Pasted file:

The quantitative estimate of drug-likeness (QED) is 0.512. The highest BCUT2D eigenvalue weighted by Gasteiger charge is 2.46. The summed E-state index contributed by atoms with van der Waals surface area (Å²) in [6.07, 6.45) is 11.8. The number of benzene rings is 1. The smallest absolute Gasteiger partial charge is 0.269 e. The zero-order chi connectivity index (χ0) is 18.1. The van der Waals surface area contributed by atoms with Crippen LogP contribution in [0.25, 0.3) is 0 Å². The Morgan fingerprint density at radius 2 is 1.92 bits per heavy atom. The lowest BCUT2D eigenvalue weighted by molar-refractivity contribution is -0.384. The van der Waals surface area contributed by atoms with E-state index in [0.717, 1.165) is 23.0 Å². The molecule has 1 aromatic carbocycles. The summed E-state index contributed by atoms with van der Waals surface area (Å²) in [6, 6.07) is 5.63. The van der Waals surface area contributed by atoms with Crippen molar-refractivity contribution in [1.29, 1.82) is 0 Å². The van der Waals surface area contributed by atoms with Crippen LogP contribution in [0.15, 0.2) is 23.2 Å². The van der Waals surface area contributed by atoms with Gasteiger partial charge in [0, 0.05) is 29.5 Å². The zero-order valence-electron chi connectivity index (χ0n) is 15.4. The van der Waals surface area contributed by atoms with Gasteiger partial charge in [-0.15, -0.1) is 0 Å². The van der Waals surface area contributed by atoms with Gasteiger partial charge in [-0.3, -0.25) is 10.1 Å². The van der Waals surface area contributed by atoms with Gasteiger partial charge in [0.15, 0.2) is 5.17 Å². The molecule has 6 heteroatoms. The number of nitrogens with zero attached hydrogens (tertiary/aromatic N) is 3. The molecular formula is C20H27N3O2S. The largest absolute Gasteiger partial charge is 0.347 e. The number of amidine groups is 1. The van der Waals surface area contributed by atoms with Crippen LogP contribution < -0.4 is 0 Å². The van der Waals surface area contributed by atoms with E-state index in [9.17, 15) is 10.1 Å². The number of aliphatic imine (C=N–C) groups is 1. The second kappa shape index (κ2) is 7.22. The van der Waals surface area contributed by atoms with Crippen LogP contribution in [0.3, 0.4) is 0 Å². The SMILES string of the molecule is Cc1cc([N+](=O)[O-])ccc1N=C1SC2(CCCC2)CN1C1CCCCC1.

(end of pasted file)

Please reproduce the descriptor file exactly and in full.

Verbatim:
The quantitative estimate of drug-likeness (QED) is 0.512. The highest BCUT2D eigenvalue weighted by Gasteiger charge is 2.46. The summed E-state index contributed by atoms with van der Waals surface area (Å²) in [6.07, 6.45) is 11.8. The number of benzene rings is 1. The smallest absolute Gasteiger partial charge is 0.269 e. The zero-order chi connectivity index (χ0) is 18.1. The van der Waals surface area contributed by atoms with Crippen LogP contribution in [0.25, 0.3) is 0 Å². The Morgan fingerprint density at radius 2 is 1.92 bits per heavy atom. The lowest BCUT2D eigenvalue weighted by molar-refractivity contribution is -0.384. The van der Waals surface area contributed by atoms with E-state index in [0.717, 1.165) is 23.0 Å². The molecule has 1 aromatic carbocycles. The summed E-state index contributed by atoms with van der Waals surface area (Å²) in [6, 6.07) is 5.63. The van der Waals surface area contributed by atoms with Crippen molar-refractivity contribution in [1.29, 1.82) is 0 Å². The van der Waals surface area contributed by atoms with Crippen LogP contribution in [0.15, 0.2) is 23.2 Å². The van der Waals surface area contributed by atoms with Gasteiger partial charge in [0, 0.05) is 29.5 Å². The zero-order valence-electron chi connectivity index (χ0n) is 15.4. The van der Waals surface area contributed by atoms with Gasteiger partial charge in [-0.15, -0.1) is 0 Å². The van der Waals surface area contributed by atoms with Gasteiger partial charge in [-0.3, -0.25) is 10.1 Å². The van der Waals surface area contributed by atoms with Gasteiger partial charge in [0.15, 0.2) is 5.17 Å². The molecule has 6 heteroatoms. The number of nitrogens with zero attached hydrogens (tertiary/aromatic N) is 3. The molecular formula is C20H27N3O2S. The largest absolute Gasteiger partial charge is 0.347 e. The number of amidine groups is 1. The van der Waals surface area contributed by atoms with Crippen LogP contribution < -0.4 is 0 Å². The van der Waals surface area contributed by atoms with E-state index in [9.17, 15) is 10.1 Å². The number of aliphatic imine (C=N–C) groups is 1. The second kappa shape index (κ2) is 7.22. The van der Waals surface area contributed by atoms with Crippen LogP contribution in [0.3, 0.4) is 0 Å². The SMILES string of the molecule is Cc1cc([N+](=O)[O-])ccc1N=C1SC2(CCCC2)CN1C1CCCCC1.